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The Woggle-Bug Book
written by "Morgan, Ike"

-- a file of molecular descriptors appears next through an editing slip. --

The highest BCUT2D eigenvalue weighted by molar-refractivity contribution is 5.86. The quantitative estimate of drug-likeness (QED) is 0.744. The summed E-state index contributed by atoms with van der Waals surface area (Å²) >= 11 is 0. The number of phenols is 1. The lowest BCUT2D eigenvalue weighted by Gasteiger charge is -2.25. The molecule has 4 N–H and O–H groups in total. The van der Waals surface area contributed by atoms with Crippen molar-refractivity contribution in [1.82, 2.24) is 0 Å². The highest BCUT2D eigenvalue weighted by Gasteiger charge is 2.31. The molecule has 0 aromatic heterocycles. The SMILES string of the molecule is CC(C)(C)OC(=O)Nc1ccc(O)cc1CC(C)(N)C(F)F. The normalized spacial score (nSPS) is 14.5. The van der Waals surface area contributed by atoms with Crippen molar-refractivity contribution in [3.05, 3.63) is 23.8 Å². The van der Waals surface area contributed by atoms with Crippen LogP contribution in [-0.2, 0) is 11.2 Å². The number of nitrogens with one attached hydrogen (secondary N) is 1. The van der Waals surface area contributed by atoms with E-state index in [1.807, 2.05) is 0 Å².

...rtunes, as the Insect shortly met Ikey Swanson, who gave him a ticket to Mickey Schwartz's ball; for Ikey's clean dickey had not come home from the laundry, and so he could not go himself. The Woggle-Bug, thinking to distract his mind from his dreams of love, attended the hall, and the first thing he saw as he entered the room was Bridget clothed in that same gorgeous gown of Wagnerian plaid that had so fascinated his bugly heart. The dear Bridget had added to her charms by putting seven full-blown imitation roses and three second-hand ostrich-plumes in her red hair; so that her entire person glowed like a sunset in June. The Woggle-bug was enraptured; and, although the divine Bridget was waltzing with Fritzie Casey, the Insect rushed to her side and, seizing her with all his four arms at once, cried out in his truly educated Bostonian way: "Oh, my superlative conglomeration of beauty! I have found you at last!" Bridget uttered a shriek, and Fritzie Casey doubled two fists that looked like tombstones, and advanced upon the intruder. Still embracing the plaid costume with two arms, the Woggle-Bug tipped Mr. Casey over with the other two. But Bridget made a bound and landed with her broad heel, which supported 180 pounds, firmly upon the Insect's toes. He gave a yelp of pain and promptly released the lady, and a moment later he found himself flat upon the floor with a dozen of the dancers piled upon him—all of whom were pummeling each other with much pleasure and a firm conviction that the diversion had been planned for their special amusement. But the Woggle-Bug had the strength of many men, and when he flopped the big wings that were concealed by the tails of his coat, the gentlemen resting upon him were scattered like autumn leaves in a gust of wind. The Insect stood up, rearranged his dress, and looked about him. Bridget had run away and gone home, and the others were still fighting amongst themselves with exceeding cheerfulness. ...

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